Review: The Master & Margarita, Unity Theatre, Liverpool

‘Manuscripts don’t burn’ according to the devil, and the troupe that have stormed the Unity Theatre don’t look like burning out any time soon either.

The Lodestar Theatre Company have produced an electrically colourful adaptation of Mikhail Bulgakov’s novelĀ The Master and Margarita; a brilliant satire on the wrong-doings of the Russian elite during Stalinist rule. The devil, under the guise of Professor Woland, arrives in Moscow with his troupe of mischief makers, among them his faithful and vibrantly dressed ‘choir-master’ Koroviev and perhaps more intriguingly a giant black cat called Behemoth. Think of a sharp-shootin’, gun-wieldin’ Puss in Boots with a twisted, murderous streak, and you’re not far off.

Woland descends upon Moscow, taking the head (quite literally) of Berlioz, the director of one of the biggest publishing houses in the city, via an unfortunate collision with a tram. However, the incident is not at all unfortunate, proving nothing more than the amusing and grotesquely frightening doings of Woland and his merry band. His death is the falling of a domino, the consequences of which go from the trivial to the astronomical in the sleight of hand it takes to pull off a magic trick.

And magic tricks are just one of the charmingly innovative techniques used by a cast brimming with talent. Simon Hedger’s Koroviev is the main conjurer, impressing enough to make knots untie themselves and mortgage deeds disappear behind handkerchiefs. And the clever use of buzzing theatre technologies such as video mapping, digital animation and motion capture, compliments rather than opposes the Stalinist era setting. The theatre is at one moment the modest dregs of a failed writer’s basement and the next, a lavishly sprawled, penthouse office suite of high society.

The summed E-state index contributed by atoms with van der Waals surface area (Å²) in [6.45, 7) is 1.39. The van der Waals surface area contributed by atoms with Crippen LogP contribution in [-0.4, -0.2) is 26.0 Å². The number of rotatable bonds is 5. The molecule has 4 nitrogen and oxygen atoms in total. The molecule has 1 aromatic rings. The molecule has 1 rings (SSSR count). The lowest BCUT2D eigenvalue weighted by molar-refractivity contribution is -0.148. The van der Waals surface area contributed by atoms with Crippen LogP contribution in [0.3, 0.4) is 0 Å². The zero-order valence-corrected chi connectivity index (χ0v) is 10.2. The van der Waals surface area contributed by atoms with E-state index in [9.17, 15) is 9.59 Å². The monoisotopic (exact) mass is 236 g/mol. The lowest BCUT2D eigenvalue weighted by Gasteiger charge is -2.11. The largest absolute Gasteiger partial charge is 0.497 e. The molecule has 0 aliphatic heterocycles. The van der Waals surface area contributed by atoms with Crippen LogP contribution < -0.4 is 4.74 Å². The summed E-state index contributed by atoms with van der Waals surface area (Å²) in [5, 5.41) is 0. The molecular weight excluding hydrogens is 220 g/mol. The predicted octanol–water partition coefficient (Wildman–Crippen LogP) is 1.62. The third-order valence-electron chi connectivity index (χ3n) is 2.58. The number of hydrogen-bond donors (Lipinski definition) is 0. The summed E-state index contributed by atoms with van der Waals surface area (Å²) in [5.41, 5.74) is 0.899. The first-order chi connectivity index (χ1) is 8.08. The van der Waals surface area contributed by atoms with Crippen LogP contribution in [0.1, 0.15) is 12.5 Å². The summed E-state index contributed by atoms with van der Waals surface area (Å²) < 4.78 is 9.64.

The title lends it’s alliterative tune from one of the many stories that weave in and out of each other, that of the Master- a desperate writer, imprisoned in a mental hospital and suffering the scathing rejections of the Moscow, literary elite- and Margarita, his devoted lover who would do anything to see the Master’s book accepted by those critics whom she has swore revenge on.

She may even go as far as to make a pact with the devil, and this particular thread of a giant Moscow mosaic is but one of the enthralling stories told by this production with such humour, such horror, such amazement and such devilish delight.
Just how much havoc and destruction can the devil and a talking, black cat leave in 1930’s Moscow? Professor Woland and company await your arrival!

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